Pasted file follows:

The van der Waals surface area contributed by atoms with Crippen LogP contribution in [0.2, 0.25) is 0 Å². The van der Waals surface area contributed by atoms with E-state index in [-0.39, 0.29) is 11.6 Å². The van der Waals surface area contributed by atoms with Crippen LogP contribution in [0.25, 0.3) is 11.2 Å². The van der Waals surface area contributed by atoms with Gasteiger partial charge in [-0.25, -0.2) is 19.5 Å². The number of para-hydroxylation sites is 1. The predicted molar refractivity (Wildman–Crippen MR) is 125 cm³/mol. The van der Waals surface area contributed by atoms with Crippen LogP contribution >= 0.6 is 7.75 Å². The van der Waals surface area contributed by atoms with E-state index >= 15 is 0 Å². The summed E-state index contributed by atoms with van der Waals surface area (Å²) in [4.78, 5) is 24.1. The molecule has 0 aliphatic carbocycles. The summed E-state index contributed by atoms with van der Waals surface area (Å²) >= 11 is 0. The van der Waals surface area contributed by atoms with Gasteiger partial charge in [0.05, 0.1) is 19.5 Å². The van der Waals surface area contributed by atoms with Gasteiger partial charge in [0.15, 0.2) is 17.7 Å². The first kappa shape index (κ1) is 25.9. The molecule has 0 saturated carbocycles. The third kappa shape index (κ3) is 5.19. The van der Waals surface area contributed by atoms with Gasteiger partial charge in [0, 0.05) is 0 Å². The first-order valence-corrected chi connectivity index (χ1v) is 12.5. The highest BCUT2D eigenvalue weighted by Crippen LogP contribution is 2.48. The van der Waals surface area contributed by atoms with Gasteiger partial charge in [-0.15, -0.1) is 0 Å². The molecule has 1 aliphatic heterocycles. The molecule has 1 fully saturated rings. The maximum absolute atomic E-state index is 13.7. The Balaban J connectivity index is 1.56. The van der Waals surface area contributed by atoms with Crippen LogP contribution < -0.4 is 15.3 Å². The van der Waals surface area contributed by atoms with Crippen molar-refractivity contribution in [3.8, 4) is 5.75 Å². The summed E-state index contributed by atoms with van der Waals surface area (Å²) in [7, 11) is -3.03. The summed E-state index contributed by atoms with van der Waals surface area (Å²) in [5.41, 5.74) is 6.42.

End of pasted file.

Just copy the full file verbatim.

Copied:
The van der Waals surface area contributed by atoms with Crippen LogP contribution in [0.2, 0.25) is 0 Å². The van der Waals surface area contributed by atoms with E-state index in [-0.39, 0.29) is 11.6 Å². The van der Waals surface area contributed by atoms with Crippen LogP contribution in [0.25, 0.3) is 11.2 Å². The van der Waals surface area contributed by atoms with Gasteiger partial charge in [-0.25, -0.2) is 19.5 Å². The number of para-hydroxylation sites is 1. The predicted molar refractivity (Wildman–Crippen MR) is 125 cm³/mol. The van der Waals surface area contributed by atoms with Crippen LogP contribution >= 0.6 is 7.75 Å². The van der Waals surface area contributed by atoms with E-state index >= 15 is 0 Å². The summed E-state index contributed by atoms with van der Waals surface area (Å²) in [4.78, 5) is 24.1. The molecule has 0 aliphatic carbocycles. The summed E-state index contributed by atoms with van der Waals surface area (Å²) >= 11 is 0. The van der Waals surface area contributed by atoms with Gasteiger partial charge in [0.05, 0.1) is 19.5 Å². The van der Waals surface area contributed by atoms with Gasteiger partial charge in [0.15, 0.2) is 17.7 Å². The first kappa shape index (κ1) is 25.9. The molecule has 0 saturated carbocycles. The third kappa shape index (κ3) is 5.19. The van der Waals surface area contributed by atoms with Gasteiger partial charge in [0, 0.05) is 0 Å². The first-order valence-corrected chi connectivity index (χ1v) is 12.5. The highest BCUT2D eigenvalue weighted by Crippen LogP contribution is 2.48. The van der Waals surface area contributed by atoms with Gasteiger partial charge in [-0.15, -0.1) is 0 Å². The molecule has 1 aliphatic heterocycles. The molecule has 1 fully saturated rings. The maximum absolute atomic E-state index is 13.7. The Balaban J connectivity index is 1.56. The van der Waals surface area contributed by atoms with Crippen LogP contribution < -0.4 is 15.3 Å². The van der Waals surface area contributed by atoms with Crippen molar-refractivity contribution in [3.8, 4) is 5.75 Å². The summed E-state index contributed by atoms with van der Waals surface area (Å²) in [7, 11) is -3.03. The summed E-state index contributed by atoms with van der Waals surface area (Å²) in [5.41, 5.74) is 6.42.